Putin’s Jets in Syria Are a Threat to the U.S. 

On Sept. 30, Russian lawmakers unanimously approved Pres. Vladimir Putin’s plan to begin combat operations in Syria — and hours later Moscow’s warplanes in the region began attacking ISIS militants.

Right before the bombs rained down, a Russian general arrived in Baghdad warned the U.S. military planners to keep America’s own warplanes out of the way. U.S. officials said they would not alter their flight plans.

This is the beginning of a dangerous new phase of the international intervention in the Syrian civil war. Not only has Russia tried to order U.S. forces to step aside, it actually has the firepower to back up its demands. Some of the 35 warplanes Russia has deployed to Syria are specifically designed for fighting foes like the United States, not ISIS.

Seemingly out of nowhere on Sept. 21, they appeared at an air base in Latakia, a regime stronghold in western Syria—28 of the Russian air force’s best warplanes, including four Su-30 fighters and a number of Su-25 attack planes and Su-24 bombers.

Soon six more Su-34 bombers and at least one Il-20 spy plane followed, part of a contingent of Russia forces reportedly including some 500 troops plus armored vehicles and SA-15 and SA-22 surface-to-air missiles.

For U.S. and allied officials observing the deployment, there has been plenty of cause for confusion…and alarm. It’s not just that, more than four years into Syria’s bloody civil war, Russia has decided to jump in and make things more complicated.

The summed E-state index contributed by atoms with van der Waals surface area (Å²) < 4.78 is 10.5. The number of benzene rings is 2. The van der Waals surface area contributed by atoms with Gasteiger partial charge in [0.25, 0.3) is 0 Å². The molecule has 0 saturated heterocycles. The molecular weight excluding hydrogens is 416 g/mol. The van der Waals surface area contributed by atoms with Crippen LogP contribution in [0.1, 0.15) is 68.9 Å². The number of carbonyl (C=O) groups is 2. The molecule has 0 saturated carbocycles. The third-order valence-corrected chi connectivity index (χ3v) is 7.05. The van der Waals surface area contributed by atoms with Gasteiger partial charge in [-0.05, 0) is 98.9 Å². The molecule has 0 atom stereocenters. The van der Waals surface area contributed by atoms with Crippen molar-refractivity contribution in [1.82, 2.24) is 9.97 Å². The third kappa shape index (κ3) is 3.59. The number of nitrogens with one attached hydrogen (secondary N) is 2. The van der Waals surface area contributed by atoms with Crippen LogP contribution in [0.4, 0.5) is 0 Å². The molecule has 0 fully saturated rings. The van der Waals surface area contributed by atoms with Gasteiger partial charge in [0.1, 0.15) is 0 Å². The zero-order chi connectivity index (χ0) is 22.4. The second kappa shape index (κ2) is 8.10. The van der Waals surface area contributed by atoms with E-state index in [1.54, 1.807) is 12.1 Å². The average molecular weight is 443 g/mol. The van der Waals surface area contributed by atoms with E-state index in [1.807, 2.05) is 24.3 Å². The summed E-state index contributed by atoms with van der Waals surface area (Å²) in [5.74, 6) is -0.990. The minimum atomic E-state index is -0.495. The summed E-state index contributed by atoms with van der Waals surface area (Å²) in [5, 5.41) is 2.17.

No, it’s what kinds of weapons—planes and missiles, especially—Moscow decided to send, and what those weapons say about the Kremlin’s ultimate plan in Syria. Many of them don’t seem to be well-suited to fighting ISIS. They’re built to battle adversaries like the United States.

To be clear, 35 warplanes and a few surface-to-air missiles aren’t a lot in the grand scheme of things. There’s no shortage of military aircraft flying over Syria five years into the country’s bloody civil war.

Every day some of Syria’s aging Soviet-made planes —from the 300 or so that have survived four years of combat—take off from regime airfields to bomb ISIS militants and secular rebels slowly advancing on Syria’s main population centers.

Meanwhile hundreds of jets from the American-led international coalition have been waging, since the fall of 2014, an intensive air campaign against ISIS and al Qaeda targeting just the militants.

What’s weird and alarming about the Russian contingent is that it’s not really optimal for attacking lightly armed insurgent fighters. Surface-to-air missiles are only good for destroying enemy aircraft, which Syrian rebels do not possess. And the Su-30s are best suited for tangling with other high-tech forces.